The word ‘cathartic’ comes to mind. I went to the Fellowship with the hope that the week could be a relaxing experience that would help me transition from a semester in academia to summer internships with the City of Bloomington and the Indiana University Office of Sustainability. The week was far more than just a transition – though it was an incredibly relaxing week that did allow me to decompress from the academic semester. However, I learned so much about myself and those around me, and about creating sustainable community and place that I find it limiting to attempt to put the experience into words. I consider myself a verbose individual, but there was something about the Byron Fellowship that has made me feel I lack the language to describe it. I feel almost as if the words don’t exist to describe the feeling I have right now – at least not in English. But nonetheless, I will continue to try.

I have never felt such a deep sense of peace, calm and connection to the natural world and all the living and none-living things in it. I feel as if all my cares have not gone away, but been intensified by the hope that knowing the people at the Byron Fellowship has given me. Never have I felt so open, so completely free to bear my heart, mind and soul to a group of people, and so confident that they will trust in me as I will trust in them, that they will not judge me in any way, that they will listen and care with the most amazing grace and compassion people could possibly have. I have been blessed with being shared such wisdom this week – the wisdom of those possessing many more years than I, the wisdom of those younger than me, the wisdom of those with different interests and skills, the wisdom of those with incredible experiences and knowledge – I have been humbled by all that they have been willing to share.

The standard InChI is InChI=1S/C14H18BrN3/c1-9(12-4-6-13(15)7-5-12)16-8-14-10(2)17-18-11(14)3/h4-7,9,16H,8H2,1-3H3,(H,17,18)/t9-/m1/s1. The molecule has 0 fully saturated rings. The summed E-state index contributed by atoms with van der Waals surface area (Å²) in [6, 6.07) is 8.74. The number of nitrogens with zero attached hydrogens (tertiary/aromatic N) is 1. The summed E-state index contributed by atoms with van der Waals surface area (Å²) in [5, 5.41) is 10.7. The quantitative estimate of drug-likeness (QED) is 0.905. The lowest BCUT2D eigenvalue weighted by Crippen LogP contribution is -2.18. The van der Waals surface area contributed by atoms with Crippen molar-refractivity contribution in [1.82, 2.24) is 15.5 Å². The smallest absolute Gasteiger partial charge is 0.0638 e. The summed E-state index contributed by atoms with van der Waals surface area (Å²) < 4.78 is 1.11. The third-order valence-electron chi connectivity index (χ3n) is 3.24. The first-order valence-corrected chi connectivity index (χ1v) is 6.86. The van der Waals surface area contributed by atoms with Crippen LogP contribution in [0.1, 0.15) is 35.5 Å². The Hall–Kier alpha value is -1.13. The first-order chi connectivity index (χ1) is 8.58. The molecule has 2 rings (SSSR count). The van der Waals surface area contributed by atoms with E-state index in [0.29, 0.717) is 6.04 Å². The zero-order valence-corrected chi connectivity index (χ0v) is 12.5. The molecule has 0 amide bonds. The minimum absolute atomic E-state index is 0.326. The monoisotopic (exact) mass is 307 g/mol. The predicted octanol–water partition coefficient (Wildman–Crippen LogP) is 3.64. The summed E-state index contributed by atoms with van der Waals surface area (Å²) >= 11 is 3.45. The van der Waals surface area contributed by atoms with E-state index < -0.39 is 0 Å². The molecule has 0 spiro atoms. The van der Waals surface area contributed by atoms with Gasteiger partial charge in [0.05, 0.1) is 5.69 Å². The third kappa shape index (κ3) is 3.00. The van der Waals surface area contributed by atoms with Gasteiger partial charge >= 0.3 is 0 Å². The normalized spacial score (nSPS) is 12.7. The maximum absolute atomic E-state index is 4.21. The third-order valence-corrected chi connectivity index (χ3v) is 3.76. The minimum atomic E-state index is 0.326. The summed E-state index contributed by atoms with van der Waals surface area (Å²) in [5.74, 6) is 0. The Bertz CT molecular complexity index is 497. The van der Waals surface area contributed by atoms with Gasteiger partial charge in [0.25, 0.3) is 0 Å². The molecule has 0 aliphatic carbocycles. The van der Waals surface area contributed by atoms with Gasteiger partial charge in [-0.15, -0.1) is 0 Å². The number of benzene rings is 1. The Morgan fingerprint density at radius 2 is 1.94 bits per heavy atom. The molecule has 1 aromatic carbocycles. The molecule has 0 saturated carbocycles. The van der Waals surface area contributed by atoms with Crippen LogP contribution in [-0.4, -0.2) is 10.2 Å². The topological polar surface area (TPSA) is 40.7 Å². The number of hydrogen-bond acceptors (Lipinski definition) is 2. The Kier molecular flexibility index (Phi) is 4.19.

Each of those I have known at the Byron Fellowship this week has inspired me in a different way. We have shared the things that inspire us, that give us hope, that make us strong, that we believe in, and that we love. The connections with the places at Turkey Run State Park – the past and present, the old and new – and with one another – I know I will carry these with me for a lifetime.

I hope that throughout my life I can continue to be as inspired and feel as trusting in the future that we all will create as I feel today. The Byron Fellowship has given me hope that we will create a sustainable world. Maybe not today or tomorrow, but maybe in our children’s lifetimes or our children’s children’s children’s lifetimes – we will be able to find those things which matter most, those things that sustain us as a people, and that sustain our natural world. We can make a real difference in individual and collective lives. The stories we tell, the way we listen and trust and hope, the compassion and love we show for one another, and the faith we have in what we believe will lead us to a better place – a more sustainable world for all.